Ehara taku toa I te toa takitahi
Engari he toa takitini.
It’s not the work of the individual that creates success
but the work of the collaborative team.
Resource Teachers of the Deaf (RTDs) provide a range of teaching and specialist services to over 400 Deaf and hearing impaired students in more than 250 mainstream schools throughout the KDEC region. Eligibility is decided on the basis of individual need, and recognises the importance of language, communication and culture to a student’s success. Caseloads are reviewed each term and measured against eligibility criteria
KDEC’s Resource Teachers of the Deaf (RTDs) are led by a team of capable and experienced Senior Teachers, NZSL and Ka Hikitia Lead Teachers, Cochlear Implant Habilitationists and Lead Teachers in Assessment.
The IEP’s primary purpose is as a living teaching and learning plan for the child who is at the centre of the learning. It is a working plan that brings together the collaborative knowledge, skills and contributions of a group of people who work with the child, often within a mainstream setting. The success of an IEP is as much about the way this team thinks and works together as it is about what’s written in the IEP document.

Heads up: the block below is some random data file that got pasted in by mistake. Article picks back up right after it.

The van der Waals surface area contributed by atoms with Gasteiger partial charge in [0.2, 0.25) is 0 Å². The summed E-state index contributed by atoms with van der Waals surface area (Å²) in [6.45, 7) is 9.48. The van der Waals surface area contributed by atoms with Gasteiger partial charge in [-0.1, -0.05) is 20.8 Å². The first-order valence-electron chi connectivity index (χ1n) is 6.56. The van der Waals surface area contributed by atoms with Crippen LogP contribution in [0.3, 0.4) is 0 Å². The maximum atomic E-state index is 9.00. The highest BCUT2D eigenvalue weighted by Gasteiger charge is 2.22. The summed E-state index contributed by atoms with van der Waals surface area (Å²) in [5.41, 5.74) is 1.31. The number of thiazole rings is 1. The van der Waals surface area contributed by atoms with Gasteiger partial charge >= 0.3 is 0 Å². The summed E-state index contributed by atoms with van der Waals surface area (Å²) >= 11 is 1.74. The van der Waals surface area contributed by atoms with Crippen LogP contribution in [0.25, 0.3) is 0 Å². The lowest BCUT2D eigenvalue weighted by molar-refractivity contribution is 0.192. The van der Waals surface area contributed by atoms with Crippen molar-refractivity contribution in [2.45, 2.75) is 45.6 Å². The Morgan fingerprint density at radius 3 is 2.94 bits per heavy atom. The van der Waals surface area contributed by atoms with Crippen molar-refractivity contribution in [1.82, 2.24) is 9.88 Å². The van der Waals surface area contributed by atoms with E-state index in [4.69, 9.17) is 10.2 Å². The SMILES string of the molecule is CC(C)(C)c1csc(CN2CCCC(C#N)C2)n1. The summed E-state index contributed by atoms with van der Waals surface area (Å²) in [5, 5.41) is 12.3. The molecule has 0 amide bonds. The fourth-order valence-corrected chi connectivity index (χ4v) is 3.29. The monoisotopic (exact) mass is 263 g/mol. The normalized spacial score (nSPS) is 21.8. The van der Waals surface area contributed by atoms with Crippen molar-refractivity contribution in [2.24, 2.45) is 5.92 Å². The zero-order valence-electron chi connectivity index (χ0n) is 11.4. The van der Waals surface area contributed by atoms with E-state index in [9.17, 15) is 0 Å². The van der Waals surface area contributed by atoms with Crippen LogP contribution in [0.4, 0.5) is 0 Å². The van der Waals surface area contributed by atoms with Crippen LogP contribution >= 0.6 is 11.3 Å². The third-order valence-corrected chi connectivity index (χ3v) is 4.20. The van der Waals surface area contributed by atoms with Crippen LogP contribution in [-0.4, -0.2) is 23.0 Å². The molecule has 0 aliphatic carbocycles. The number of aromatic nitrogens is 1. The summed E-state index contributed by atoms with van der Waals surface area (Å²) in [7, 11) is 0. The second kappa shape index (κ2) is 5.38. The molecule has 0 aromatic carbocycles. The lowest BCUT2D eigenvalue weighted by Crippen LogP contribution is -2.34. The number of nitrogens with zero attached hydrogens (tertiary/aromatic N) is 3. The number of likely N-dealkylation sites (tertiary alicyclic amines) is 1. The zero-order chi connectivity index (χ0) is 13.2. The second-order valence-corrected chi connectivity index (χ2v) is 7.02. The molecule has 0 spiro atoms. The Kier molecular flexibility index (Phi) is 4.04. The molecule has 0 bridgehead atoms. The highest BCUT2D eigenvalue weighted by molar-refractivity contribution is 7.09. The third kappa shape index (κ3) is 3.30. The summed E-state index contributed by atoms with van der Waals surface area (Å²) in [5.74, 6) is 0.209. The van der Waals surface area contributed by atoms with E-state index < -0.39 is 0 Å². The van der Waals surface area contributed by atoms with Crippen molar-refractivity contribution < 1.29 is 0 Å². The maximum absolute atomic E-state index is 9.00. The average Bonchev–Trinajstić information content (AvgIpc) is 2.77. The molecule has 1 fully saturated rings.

This living document reflects how the school inclusively uses adaptations and differentiations to the classroom programme in order to meet the child’s needs, rather than the child fitting into the school programme. Ideally, no more than five goals should be specified per cycle, these clearly identify the student’s current strengths and weaknesses and build on the student’s next learning steps. The team is identified, processes are agreed upon and outlined, useful strategies are documented, success criteria are identified and assessment and reviews are used to inform the next planning cycle.
The regularity of IEP meetings is agreed upon by the team and is dependent on the changing learning needs of individual students. However, it is recommended that at least two IEP meetings be held per year for students on RTD caseloads. On-going engagement with parents/caregivers and students themselves is seen as integral to successful student outcomes.